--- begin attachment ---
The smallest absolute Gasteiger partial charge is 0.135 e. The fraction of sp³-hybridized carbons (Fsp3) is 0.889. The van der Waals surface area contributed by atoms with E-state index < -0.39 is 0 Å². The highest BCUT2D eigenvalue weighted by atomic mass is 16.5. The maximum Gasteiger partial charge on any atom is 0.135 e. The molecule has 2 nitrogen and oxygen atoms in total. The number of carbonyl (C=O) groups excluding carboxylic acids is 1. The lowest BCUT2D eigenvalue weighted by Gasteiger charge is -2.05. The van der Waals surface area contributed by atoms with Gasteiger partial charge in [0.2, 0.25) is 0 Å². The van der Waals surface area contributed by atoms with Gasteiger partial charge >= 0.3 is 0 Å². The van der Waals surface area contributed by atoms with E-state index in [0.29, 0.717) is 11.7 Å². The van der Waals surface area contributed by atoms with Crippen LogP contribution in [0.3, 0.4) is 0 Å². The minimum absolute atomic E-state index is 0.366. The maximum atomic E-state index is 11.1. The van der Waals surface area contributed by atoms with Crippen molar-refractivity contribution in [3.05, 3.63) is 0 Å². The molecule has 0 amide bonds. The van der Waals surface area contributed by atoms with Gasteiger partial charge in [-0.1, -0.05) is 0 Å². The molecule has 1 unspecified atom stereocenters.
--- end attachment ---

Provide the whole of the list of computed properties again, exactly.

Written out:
The smallest absolute Gasteiger partial charge is 0.135 e. The fraction of sp³-hybridized carbons (Fsp3) is 0.889. The van der Waals surface area contributed by atoms with E-state index < -0.39 is 0 Å². The highest BCUT2D eigenvalue weighted by atomic mass is 16.5. The maximum Gasteiger partial charge on any atom is 0.135 e. The molecule has 2 nitrogen and oxygen atoms in total. The number of carbonyl (C=O) groups excluding carboxylic acids is 1. The lowest BCUT2D eigenvalue weighted by Gasteiger charge is -2.05. The van der Waals surface area contributed by atoms with Gasteiger partial charge in [0.2, 0.25) is 0 Å². The van der Waals surface area contributed by atoms with Gasteiger partial charge >= 0.3 is 0 Å². The van der Waals surface area contributed by atoms with E-state index in [0.29, 0.717) is 11.7 Å². The van der Waals surface area contributed by atoms with Crippen LogP contribution in [0.3, 0.4) is 0 Å². The minimum absolute atomic E-state index is 0.366. The maximum atomic E-state index is 11.1. The van der Waals surface area contributed by atoms with Crippen molar-refractivity contribution in [3.05, 3.63) is 0 Å². The molecule has 0 amide bonds. The van der Waals surface area contributed by atoms with Gasteiger partial charge in [-0.1, -0.05) is 0 Å². The molecule has 1 unspecified atom stereocenters.